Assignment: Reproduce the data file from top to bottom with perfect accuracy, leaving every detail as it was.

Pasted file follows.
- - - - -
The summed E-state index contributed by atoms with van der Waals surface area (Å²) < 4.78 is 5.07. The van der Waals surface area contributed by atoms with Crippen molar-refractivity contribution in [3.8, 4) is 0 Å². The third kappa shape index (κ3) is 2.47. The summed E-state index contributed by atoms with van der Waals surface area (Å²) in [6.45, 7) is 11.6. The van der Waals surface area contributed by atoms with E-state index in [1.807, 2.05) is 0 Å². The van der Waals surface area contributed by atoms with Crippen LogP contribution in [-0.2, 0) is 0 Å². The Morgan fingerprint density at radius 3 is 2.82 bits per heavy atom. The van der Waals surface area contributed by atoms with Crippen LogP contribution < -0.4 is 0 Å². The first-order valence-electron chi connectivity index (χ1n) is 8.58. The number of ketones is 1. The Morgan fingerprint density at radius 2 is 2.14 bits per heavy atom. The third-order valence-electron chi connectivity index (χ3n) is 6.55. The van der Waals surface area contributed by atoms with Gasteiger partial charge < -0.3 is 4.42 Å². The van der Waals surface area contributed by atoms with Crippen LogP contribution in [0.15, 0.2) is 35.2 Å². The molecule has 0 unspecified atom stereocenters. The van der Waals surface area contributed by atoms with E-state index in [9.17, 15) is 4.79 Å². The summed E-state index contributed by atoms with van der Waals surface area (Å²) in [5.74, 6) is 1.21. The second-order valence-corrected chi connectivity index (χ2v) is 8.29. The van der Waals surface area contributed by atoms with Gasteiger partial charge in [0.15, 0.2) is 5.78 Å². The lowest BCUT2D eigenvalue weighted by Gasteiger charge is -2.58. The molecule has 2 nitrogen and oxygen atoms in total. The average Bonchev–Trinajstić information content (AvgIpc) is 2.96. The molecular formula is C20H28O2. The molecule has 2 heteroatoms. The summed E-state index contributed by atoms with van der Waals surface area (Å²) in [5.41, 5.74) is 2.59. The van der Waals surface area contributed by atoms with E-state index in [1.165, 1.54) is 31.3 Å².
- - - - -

The summed E-state index contributed by atoms with van der Waals surface area (Å²) < 4.78 is 5.07. The van der Waals surface area contributed by atoms with Crippen molar-refractivity contribution in [3.8, 4) is 0 Å². The third kappa shape index (κ3) is 2.47. The summed E-state index contributed by atoms with van der Waals surface area (Å²) in [6.45, 7) is 11.6. The van der Waals surface area contributed by atoms with E-state index in [1.807, 2.05) is 0 Å². The van der Waals surface area contributed by atoms with Crippen LogP contribution in [-0.2, 0) is 0 Å². The Morgan fingerprint density at radius 3 is 2.82 bits per heavy atom. The van der Waals surface area contributed by atoms with Crippen LogP contribution < -0.4 is 0 Å². The first-order valence-electron chi connectivity index (χ1n) is 8.58. The number of ketones is 1. The Morgan fingerprint density at radius 2 is 2.14 bits per heavy atom. The third-order valence-electron chi connectivity index (χ3n) is 6.55. The van der Waals surface area contributed by atoms with Gasteiger partial charge < -0.3 is 4.42 Å². The van der Waals surface area contributed by atoms with Crippen LogP contribution in [0.15, 0.2) is 35.2 Å². The molecule has 0 unspecified atom stereocenters. The van der Waals surface area contributed by atoms with E-state index in [9.17, 15) is 4.79 Å². The summed E-state index contributed by atoms with van der Waals surface area (Å²) in [5.74, 6) is 1.21. The second-order valence-corrected chi connectivity index (χ2v) is 8.29. The van der Waals surface area contributed by atoms with Gasteiger partial charge in [0.15, 0.2) is 5.78 Å². The lowest BCUT2D eigenvalue weighted by Gasteiger charge is -2.58. The molecule has 2 nitrogen and oxygen atoms in total. The average Bonchev–Trinajstić information content (AvgIpc) is 2.96. The molecular formula is C20H28O2. The molecule has 2 heteroatoms. The summed E-state index contributed by atoms with van der Waals surface area (Å²) in [5.41, 5.74) is 2.59. The van der Waals surface area contributed by atoms with E-state index in [1.165, 1.54) is 31.3 Å².